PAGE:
The Conservancy’s biological monitoring contractors discovered the first giant garter snake (GGS) on the Conservancy’s Cummings tract preserve the week of May 8, 2006. The Cummings tract lies in the Conservancy’s Fisherman’s Lake Reserve Area, and the newly constructed managed marsh on the site wasn’t expected to see colonization by GGS for at least three year, perhaps five.
The discovery of this snake justifies recent efforts to provide expanded or substitute habitat for GGS in the Fisherman’s Lake Reserve Area. Concerned with deteriorating conditions for wildlife in the area, the Conservancy has expedited construction of managed marsh projects there. Earlier discoveries of GGS in the nearby Natomas Farms managed marsh proved that GGS could make their way from Fisherman’s Lake onto the preserves. Both the Natomas Farms and Cummings tract managed marsh complexes are secured from disturbance, affording the snakes refuge from rapidly advancing urbanization taking place in the neighborhood. It is hoped that the scientific approach employed in the design and construction of the Cummings and other Fisherman’s Lake Reserve Area managed marsh complexes will not only provide sanctuary for the GGS, but expand opportunities for them. A healthier and safer habitat is seen as the best way to accomplish this goal.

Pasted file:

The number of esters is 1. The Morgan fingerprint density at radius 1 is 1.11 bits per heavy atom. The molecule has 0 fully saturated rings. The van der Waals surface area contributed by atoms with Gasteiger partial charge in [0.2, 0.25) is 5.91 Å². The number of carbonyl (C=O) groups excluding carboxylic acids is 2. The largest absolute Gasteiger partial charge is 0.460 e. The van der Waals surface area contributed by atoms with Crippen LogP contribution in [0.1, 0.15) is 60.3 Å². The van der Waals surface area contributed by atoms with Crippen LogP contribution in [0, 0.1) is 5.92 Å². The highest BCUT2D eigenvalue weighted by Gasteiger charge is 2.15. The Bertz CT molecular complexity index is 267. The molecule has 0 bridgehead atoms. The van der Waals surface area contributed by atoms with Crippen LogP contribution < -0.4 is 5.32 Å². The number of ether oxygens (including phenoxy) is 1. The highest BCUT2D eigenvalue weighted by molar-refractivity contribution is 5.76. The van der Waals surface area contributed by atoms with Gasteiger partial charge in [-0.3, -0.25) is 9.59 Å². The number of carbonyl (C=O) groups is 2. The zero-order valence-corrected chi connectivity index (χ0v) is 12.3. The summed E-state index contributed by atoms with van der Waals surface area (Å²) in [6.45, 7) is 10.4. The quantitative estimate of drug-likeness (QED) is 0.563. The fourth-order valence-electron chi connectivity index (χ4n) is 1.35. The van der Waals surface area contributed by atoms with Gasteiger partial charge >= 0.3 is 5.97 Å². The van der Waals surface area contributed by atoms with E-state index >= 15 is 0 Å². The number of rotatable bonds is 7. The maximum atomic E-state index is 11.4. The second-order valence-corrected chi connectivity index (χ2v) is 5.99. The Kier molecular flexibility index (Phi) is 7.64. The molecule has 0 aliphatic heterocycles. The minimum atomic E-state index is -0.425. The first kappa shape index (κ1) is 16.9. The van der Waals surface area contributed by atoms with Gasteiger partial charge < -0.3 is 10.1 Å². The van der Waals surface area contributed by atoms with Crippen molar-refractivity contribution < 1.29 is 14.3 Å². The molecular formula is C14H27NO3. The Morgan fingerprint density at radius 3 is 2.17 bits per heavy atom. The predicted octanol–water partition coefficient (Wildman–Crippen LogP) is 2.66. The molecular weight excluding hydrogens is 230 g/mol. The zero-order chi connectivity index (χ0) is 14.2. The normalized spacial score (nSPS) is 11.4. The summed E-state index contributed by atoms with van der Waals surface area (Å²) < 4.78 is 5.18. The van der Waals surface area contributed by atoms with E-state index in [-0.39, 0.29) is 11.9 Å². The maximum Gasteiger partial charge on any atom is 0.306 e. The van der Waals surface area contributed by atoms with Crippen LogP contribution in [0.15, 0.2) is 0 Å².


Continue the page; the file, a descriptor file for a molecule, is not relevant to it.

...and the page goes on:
The Cummings tract GGS did not have a PIT embedded in it, so the individual is definitely a new find, and not one already identified elsewhere or at another time.